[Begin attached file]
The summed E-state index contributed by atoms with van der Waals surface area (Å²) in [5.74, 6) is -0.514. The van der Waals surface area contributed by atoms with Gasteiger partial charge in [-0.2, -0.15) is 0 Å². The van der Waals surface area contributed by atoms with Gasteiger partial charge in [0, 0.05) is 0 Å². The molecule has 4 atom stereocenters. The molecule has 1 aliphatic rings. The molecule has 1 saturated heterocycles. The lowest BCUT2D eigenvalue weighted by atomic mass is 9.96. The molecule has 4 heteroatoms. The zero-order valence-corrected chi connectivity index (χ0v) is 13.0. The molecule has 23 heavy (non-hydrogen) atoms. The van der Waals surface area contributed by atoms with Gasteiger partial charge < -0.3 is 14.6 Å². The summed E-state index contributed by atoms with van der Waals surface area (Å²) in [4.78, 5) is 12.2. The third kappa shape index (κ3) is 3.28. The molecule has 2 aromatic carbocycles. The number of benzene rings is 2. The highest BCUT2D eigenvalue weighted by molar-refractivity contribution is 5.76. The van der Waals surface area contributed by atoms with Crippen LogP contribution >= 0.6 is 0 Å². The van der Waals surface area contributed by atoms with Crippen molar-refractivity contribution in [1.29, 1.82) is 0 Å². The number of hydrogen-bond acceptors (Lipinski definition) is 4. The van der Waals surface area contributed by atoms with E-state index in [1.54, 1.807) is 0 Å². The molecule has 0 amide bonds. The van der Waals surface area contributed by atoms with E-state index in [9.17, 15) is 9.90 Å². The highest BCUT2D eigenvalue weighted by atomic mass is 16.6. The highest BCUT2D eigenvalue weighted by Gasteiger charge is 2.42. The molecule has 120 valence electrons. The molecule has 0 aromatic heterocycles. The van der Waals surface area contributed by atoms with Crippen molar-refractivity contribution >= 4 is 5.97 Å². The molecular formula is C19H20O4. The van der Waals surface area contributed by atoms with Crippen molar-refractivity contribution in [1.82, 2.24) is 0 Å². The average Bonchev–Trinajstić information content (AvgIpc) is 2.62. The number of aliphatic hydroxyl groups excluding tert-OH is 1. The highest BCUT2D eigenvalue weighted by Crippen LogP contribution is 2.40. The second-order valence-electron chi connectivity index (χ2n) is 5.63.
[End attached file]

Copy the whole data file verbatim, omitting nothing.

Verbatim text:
The summed E-state index contributed by atoms with van der Waals surface area (Å²) in [5.74, 6) is -0.514. The van der Waals surface area contributed by atoms with Gasteiger partial charge in [-0.2, -0.15) is 0 Å². The van der Waals surface area contributed by atoms with Gasteiger partial charge in [0, 0.05) is 0 Å². The molecule has 4 atom stereocenters. The molecule has 1 aliphatic rings. The molecule has 1 saturated heterocycles. The lowest BCUT2D eigenvalue weighted by atomic mass is 9.96. The molecule has 4 heteroatoms. The zero-order valence-corrected chi connectivity index (χ0v) is 13.0. The molecule has 23 heavy (non-hydrogen) atoms. The van der Waals surface area contributed by atoms with Gasteiger partial charge < -0.3 is 14.6 Å². The summed E-state index contributed by atoms with van der Waals surface area (Å²) in [4.78, 5) is 12.2. The third kappa shape index (κ3) is 3.28. The molecule has 2 aromatic carbocycles. The number of benzene rings is 2. The highest BCUT2D eigenvalue weighted by molar-refractivity contribution is 5.76. The van der Waals surface area contributed by atoms with Crippen LogP contribution >= 0.6 is 0 Å². The van der Waals surface area contributed by atoms with Crippen molar-refractivity contribution in [1.29, 1.82) is 0 Å². The number of hydrogen-bond acceptors (Lipinski definition) is 4. The van der Waals surface area contributed by atoms with E-state index in [1.54, 1.807) is 0 Å². The molecule has 0 amide bonds. The van der Waals surface area contributed by atoms with E-state index in [9.17, 15) is 9.90 Å². The highest BCUT2D eigenvalue weighted by atomic mass is 16.6. The highest BCUT2D eigenvalue weighted by Gasteiger charge is 2.42. The molecule has 120 valence electrons. The molecule has 0 aromatic heterocycles. The van der Waals surface area contributed by atoms with Crippen molar-refractivity contribution >= 4 is 5.97 Å². The molecular formula is C19H20O4. The van der Waals surface area contributed by atoms with Crippen molar-refractivity contribution in [1.82, 2.24) is 0 Å². The average Bonchev–Trinajstić information content (AvgIpc) is 2.62. The number of aliphatic hydroxyl groups excluding tert-OH is 1. The highest BCUT2D eigenvalue weighted by Crippen LogP contribution is 2.40. The second-order valence-electron chi connectivity index (χ2n) is 5.63.